Farmer fined for death of animals
A FARMER today described his agony at finding four of his calves dead on his Suffolk farm after exposing them to poisonous slug pellets.John Neville Driver, 60, was fined £7,000 for storing pesticides in an unlocked barn used to keep animals and causing unnecessary suffering to four of his calves.
A FARMER today described his agony at finding four of his calves dead on his Suffolk farm after exposing them to poisonous slug pellets.
John Neville Driver, 60, was fined £7,000 for storing pesticides in an unlocked barn used to keep animals and causing unnecessary suffering to four of his calves.
However he has not been banned from keeping animals.
Driver pleaded guilty to the offences in South East Suffolk Magistrates' Court on December 5 and was sentenced yesterday.
He said: “My animals are my family and I was totally and utterly devastated.
“If my animals could speak they would tell you they have always, until this mistake and accident had the best of care and attention.”
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After the case he added: “I feel like a total failure; my grandfather bought this farm after working as a shepherd, staying in a hut on his own for three months at a time looking after the lambs and he was born with only one hand.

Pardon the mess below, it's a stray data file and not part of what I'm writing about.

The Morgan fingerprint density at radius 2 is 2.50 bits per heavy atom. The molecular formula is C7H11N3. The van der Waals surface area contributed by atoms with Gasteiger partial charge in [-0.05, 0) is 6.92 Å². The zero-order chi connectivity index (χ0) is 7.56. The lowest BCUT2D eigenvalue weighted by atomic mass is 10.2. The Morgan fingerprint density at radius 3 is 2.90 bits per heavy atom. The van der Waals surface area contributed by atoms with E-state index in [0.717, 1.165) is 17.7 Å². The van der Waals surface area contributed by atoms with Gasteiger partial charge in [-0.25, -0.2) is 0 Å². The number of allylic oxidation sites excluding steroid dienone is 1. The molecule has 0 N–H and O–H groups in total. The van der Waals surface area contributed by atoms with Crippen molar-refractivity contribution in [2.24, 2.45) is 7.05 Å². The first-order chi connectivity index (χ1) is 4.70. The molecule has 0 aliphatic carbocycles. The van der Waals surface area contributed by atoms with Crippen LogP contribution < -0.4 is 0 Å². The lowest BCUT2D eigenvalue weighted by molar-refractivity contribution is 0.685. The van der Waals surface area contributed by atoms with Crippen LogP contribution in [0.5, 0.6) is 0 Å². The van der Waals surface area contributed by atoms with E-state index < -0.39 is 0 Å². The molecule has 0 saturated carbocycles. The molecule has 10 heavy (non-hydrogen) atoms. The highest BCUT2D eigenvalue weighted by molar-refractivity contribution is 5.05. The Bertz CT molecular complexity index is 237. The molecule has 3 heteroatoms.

“And he achieved so much with all that and me; being able bodied, I feel a failure.”
The RSPCA discovered the dead bodies of four young calves in a hut in Driver's yard at Memorial Farm, in Norwich Road, Mendlesham, after they were alerted by a neighbour.
The calves were being kept in a dilapidated barn where Driver had also stored harmful slug pellets, plastic bags, rubbish, car batteries and tyres.
The calves, which had been penned in with wood and mesh panels held together with string, were later found to have died as a result of ingesting the pellets, which had led to a loss of co-ordination, convulsions and finally respiratory failure.
Driver said it was only after a neighbour took him to his doctor that he realised he had become severely depressed and that his farm, which he has helped to run for 56 years, slowly began to deteriorate.
He said: “Gradually, bit by bit, without me realising it, I became extremely tired and started to stop working properly.
“When my depression was at its worst, I was capable of working physically on automatic pilot, but what I could not do was anything that needed mental involvement.”
Driver was ordered to pay £1,250 for the unnecessary suffering charge, £750 for the unsafe storing of pesticides and half of the £10,000 court costs.
Chairwoman of the bench, Bunty Hunt, said: “We have taken into account that you have no previous convictions and we have given you some credit for your guilty plea and we have taken into account all the good character witnesses.”
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